As coronavirus has caused people to stay home, one result is that many of us are sitting a lot more than usual. Given everything that’s going on in the world, it may seem like a small concern. But in the long term, sitting is also hazardous to your health!
One of the greatest achievements that humans made early on was getting up onto two feet. The musculoskeletal system had to adapt significantly to enable this transition, including changes to the spine, toes, leg bones, pelvis, and surrounding muscles, ligaments, and tendons. And anyone who’s watched a baby learning to walk can see that maintaining balance on two feet doesn’t come easily! But in our current modern, high-tech era this incredible achievement – the ability to move efficiently and comfortably over long distances on two feet- has been slowly undermined by the relentless trend of sitting. People sit more now than they ever did – an average of 12+ hours a day. And despite amazing advances in shoe and insole support technology, people are experiencing as many if not more injuries and discomfort when standing, walking and running than ever before. This is not a coincidence.
Consider the typical desk job. When sitting at a desk, the core muscles, quads, and glutes are not engaged and begin to lose their strength and firing power. In addition to the loss of strength is a loss of flexibility, particularly in the hip flexors which play a significant role in running and walking. Hip flexors get short and tight when sitting, which can lead to injury when running. People hunch forward toward their computer screen, with serious consequences for shoulders and neck. And, sitting with crossed legs can increase the risk of a lower extremity blood clot.
Sitting while driving has additional disadvantages. People tend to slump at the wheel, putting intense pressure on the lower back. They may sit asymmetrically due to using the right foot for braking/accelerating while the left foot is idle and usually resting out of alignment with the knee. And driving in traffic or dealing with difficult road conditions can create mental stress too.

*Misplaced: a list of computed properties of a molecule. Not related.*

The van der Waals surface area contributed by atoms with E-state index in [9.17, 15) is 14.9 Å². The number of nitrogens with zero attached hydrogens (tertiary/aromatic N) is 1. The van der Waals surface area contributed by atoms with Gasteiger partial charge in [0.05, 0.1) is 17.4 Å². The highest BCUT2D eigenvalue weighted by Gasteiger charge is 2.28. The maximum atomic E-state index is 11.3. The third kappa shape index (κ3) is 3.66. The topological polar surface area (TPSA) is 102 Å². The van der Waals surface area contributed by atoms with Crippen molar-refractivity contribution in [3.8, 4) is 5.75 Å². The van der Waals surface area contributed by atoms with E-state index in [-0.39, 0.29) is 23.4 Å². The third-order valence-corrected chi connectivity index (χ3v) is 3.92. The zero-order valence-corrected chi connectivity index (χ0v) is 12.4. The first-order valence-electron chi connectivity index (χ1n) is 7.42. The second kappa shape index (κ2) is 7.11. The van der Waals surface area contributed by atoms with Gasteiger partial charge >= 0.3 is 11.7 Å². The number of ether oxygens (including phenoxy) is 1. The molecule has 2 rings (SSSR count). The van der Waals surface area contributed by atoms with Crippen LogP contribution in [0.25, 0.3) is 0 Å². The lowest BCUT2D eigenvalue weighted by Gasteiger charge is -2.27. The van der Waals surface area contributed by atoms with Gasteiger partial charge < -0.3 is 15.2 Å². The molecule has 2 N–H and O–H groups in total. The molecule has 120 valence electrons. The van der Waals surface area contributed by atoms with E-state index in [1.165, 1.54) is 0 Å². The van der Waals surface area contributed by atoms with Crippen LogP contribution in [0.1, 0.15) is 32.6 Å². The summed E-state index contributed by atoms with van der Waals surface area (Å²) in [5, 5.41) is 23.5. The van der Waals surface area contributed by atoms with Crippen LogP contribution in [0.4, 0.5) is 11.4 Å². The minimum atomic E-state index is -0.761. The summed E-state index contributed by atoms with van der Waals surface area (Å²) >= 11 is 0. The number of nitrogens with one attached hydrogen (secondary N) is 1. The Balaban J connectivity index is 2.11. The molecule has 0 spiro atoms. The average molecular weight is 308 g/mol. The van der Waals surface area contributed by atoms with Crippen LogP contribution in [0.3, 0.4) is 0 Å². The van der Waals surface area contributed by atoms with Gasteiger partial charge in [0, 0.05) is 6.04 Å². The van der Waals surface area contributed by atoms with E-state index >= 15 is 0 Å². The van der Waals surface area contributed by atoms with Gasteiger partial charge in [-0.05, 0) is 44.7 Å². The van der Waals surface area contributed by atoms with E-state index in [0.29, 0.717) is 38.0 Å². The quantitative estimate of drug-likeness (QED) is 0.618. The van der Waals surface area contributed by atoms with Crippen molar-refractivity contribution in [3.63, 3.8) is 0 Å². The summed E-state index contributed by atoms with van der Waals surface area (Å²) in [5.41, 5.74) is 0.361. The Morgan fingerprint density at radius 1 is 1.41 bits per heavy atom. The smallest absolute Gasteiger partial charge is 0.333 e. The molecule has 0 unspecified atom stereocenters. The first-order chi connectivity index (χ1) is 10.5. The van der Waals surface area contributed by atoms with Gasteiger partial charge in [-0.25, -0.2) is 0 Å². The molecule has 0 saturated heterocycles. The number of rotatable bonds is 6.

In addition to muscular and skeletal issues, the cardiovascular system suffers as well, with reduced circulation and weakening of the heart muscle. And, for most people, a sedentary lifestyle results in unwanted weight gain, as the metabolism slows down from lack of stimulation. Even working out an hour every day can’t offset the cumulative effects of sitting for 10-12 hours day after day, year after year. And ironically, many people’s ability to exercise is undermined by their increased rate of injury due to the strength and flexibility losses from sitting – a kind of catch-22.
So what can you do to make sitting less terrible?
A standing desk is a good start, and some workplaces have begun to offer them as an option. If you don’t have a standing desk, or if you’re working from home, get up at least once an hour or so and walk around. Pay attention to your posture. Stand tall with your shoulders relaxed and open. Take deep gentle breaths as you’re walking. Focus on keeping every part of your kinetic chain in alignment, from your hips to your knees, to your ankles and feet – all should be pointing forward.
Even when you’re sitting, you can work on your posture. Sit tall, again consciously keeping the shoulders relaxed and open with your core muscles engaged. You can also work on your foot strength and flexibility. Try writing the letters of the alphabet with your feet, circling your ankle muscles, or flexing your toes up towards your knees and holding that stretch for 10 to 15 seconds.
When driving, check in on your posture every half hour or so. Make sure that you’re sitting with your shoulders aligned evenly, not slouching to the left or to the right. Try to make sure that your knees and toes are pointed forward instead of out to the side. And your left foot, that’s not involved in the driving, can do the same strengthening and stretching exercises described above. Sit tall, and breathe deep – you may find it even helps reduce the stress of driving.
Sitting sucks. So come on people – Rise Up!
Author: Susan Mix